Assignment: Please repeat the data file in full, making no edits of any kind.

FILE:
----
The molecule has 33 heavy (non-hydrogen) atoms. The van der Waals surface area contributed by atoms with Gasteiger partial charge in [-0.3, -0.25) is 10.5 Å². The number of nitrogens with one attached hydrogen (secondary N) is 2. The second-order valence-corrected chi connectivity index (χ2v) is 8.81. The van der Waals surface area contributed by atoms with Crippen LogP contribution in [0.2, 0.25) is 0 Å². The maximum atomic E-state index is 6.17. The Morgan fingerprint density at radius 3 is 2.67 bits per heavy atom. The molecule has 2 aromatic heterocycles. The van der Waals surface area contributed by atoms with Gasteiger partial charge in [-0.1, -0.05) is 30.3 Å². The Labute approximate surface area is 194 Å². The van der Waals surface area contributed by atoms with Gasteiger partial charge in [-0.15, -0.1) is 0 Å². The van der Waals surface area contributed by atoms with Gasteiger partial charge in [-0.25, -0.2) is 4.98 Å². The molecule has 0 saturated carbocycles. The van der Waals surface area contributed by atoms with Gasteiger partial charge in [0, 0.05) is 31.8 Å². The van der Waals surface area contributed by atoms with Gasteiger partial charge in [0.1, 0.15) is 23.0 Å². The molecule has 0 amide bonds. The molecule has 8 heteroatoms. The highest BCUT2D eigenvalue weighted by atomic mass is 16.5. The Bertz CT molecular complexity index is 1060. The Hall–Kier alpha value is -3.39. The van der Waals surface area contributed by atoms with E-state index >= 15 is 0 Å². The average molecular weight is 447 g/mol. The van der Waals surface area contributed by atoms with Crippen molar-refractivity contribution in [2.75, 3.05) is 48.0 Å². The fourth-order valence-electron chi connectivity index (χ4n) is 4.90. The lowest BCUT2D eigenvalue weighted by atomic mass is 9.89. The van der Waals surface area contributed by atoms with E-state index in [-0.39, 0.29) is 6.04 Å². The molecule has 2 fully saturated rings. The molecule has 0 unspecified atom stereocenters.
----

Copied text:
The molecule has 33 heavy (non-hydrogen) atoms. The van der Waals surface area contributed by atoms with Gasteiger partial charge in [-0.3, -0.25) is 10.5 Å². The number of nitrogens with one attached hydrogen (secondary N) is 2. The second-order valence-corrected chi connectivity index (χ2v) is 8.81. The van der Waals surface area contributed by atoms with Crippen LogP contribution in [0.2, 0.25) is 0 Å². The maximum atomic E-state index is 6.17. The Morgan fingerprint density at radius 3 is 2.67 bits per heavy atom. The molecule has 2 aromatic heterocycles. The van der Waals surface area contributed by atoms with Gasteiger partial charge in [-0.1, -0.05) is 30.3 Å². The Labute approximate surface area is 194 Å². The van der Waals surface area contributed by atoms with Gasteiger partial charge in [-0.15, -0.1) is 0 Å². The van der Waals surface area contributed by atoms with Gasteiger partial charge in [-0.25, -0.2) is 4.98 Å². The molecule has 0 saturated carbocycles. The van der Waals surface area contributed by atoms with Gasteiger partial charge in [0, 0.05) is 31.8 Å². The van der Waals surface area contributed by atoms with Gasteiger partial charge in [0.1, 0.15) is 23.0 Å². The molecule has 0 amide bonds. The molecule has 8 heteroatoms. The highest BCUT2D eigenvalue weighted by atomic mass is 16.5. The Bertz CT molecular complexity index is 1060. The Hall–Kier alpha value is -3.39. The van der Waals surface area contributed by atoms with E-state index >= 15 is 0 Å². The average molecular weight is 447 g/mol. The van der Waals surface area contributed by atoms with Crippen molar-refractivity contribution in [2.75, 3.05) is 48.0 Å². The fourth-order valence-electron chi connectivity index (χ4n) is 4.90. The lowest BCUT2D eigenvalue weighted by atomic mass is 9.89. The van der Waals surface area contributed by atoms with E-state index in [-0.39, 0.29) is 6.04 Å². The molecule has 2 fully saturated rings. The molecule has 0 unspecified atom stereocenters.